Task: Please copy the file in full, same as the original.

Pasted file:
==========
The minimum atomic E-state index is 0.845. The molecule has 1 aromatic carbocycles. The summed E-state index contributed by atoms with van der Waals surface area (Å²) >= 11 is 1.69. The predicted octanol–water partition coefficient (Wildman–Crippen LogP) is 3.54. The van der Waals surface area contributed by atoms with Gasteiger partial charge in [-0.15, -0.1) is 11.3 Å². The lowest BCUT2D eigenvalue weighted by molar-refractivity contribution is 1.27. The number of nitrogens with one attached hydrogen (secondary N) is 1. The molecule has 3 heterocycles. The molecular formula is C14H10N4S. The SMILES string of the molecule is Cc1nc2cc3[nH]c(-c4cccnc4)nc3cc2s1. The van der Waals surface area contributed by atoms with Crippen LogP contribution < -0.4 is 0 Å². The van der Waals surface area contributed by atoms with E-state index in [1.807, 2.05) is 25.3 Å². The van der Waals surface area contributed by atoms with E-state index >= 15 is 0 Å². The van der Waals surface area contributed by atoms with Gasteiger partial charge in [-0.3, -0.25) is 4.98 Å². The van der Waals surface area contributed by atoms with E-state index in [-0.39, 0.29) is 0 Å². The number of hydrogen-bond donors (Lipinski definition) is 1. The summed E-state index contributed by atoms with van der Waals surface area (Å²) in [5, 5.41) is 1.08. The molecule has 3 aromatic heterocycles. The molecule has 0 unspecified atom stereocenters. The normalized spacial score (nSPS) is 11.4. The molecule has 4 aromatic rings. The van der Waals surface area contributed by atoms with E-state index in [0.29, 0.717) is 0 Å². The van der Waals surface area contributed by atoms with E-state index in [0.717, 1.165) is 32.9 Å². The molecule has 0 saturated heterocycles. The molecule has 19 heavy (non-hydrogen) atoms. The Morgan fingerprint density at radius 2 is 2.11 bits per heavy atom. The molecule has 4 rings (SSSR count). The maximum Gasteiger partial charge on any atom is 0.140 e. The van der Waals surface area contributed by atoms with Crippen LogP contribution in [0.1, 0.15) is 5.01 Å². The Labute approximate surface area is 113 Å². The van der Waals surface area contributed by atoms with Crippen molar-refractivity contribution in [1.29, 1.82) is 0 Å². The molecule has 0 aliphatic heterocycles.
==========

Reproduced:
The minimum atomic E-state index is 0.845. The molecule has 1 aromatic carbocycles. The summed E-state index contributed by atoms with van der Waals surface area (Å²) >= 11 is 1.69. The predicted octanol–water partition coefficient (Wildman–Crippen LogP) is 3.54. The van der Waals surface area contributed by atoms with Gasteiger partial charge in [-0.15, -0.1) is 11.3 Å². The lowest BCUT2D eigenvalue weighted by molar-refractivity contribution is 1.27. The number of nitrogens with one attached hydrogen (secondary N) is 1. The molecule has 3 heterocycles. The molecular formula is C14H10N4S. The SMILES string of the molecule is Cc1nc2cc3[nH]c(-c4cccnc4)nc3cc2s1. The van der Waals surface area contributed by atoms with Crippen LogP contribution < -0.4 is 0 Å². The van der Waals surface area contributed by atoms with E-state index in [1.807, 2.05) is 25.3 Å². The van der Waals surface area contributed by atoms with E-state index >= 15 is 0 Å². The van der Waals surface area contributed by atoms with Gasteiger partial charge in [-0.3, -0.25) is 4.98 Å². The van der Waals surface area contributed by atoms with E-state index in [-0.39, 0.29) is 0 Å². The number of hydrogen-bond donors (Lipinski definition) is 1. The summed E-state index contributed by atoms with van der Waals surface area (Å²) in [5, 5.41) is 1.08. The molecule has 3 aromatic heterocycles. The molecule has 0 unspecified atom stereocenters. The normalized spacial score (nSPS) is 11.4. The molecule has 4 aromatic rings. The van der Waals surface area contributed by atoms with E-state index in [0.29, 0.717) is 0 Å². The van der Waals surface area contributed by atoms with E-state index in [0.717, 1.165) is 32.9 Å². The molecule has 0 saturated heterocycles. The molecule has 19 heavy (non-hydrogen) atoms. The Morgan fingerprint density at radius 2 is 2.11 bits per heavy atom. The molecule has 4 rings (SSSR count). The maximum Gasteiger partial charge on any atom is 0.140 e. The van der Waals surface area contributed by atoms with Crippen LogP contribution in [0.1, 0.15) is 5.01 Å². The Labute approximate surface area is 113 Å². The van der Waals surface area contributed by atoms with Crippen molar-refractivity contribution in [1.29, 1.82) is 0 Å². The molecule has 0 aliphatic heterocycles.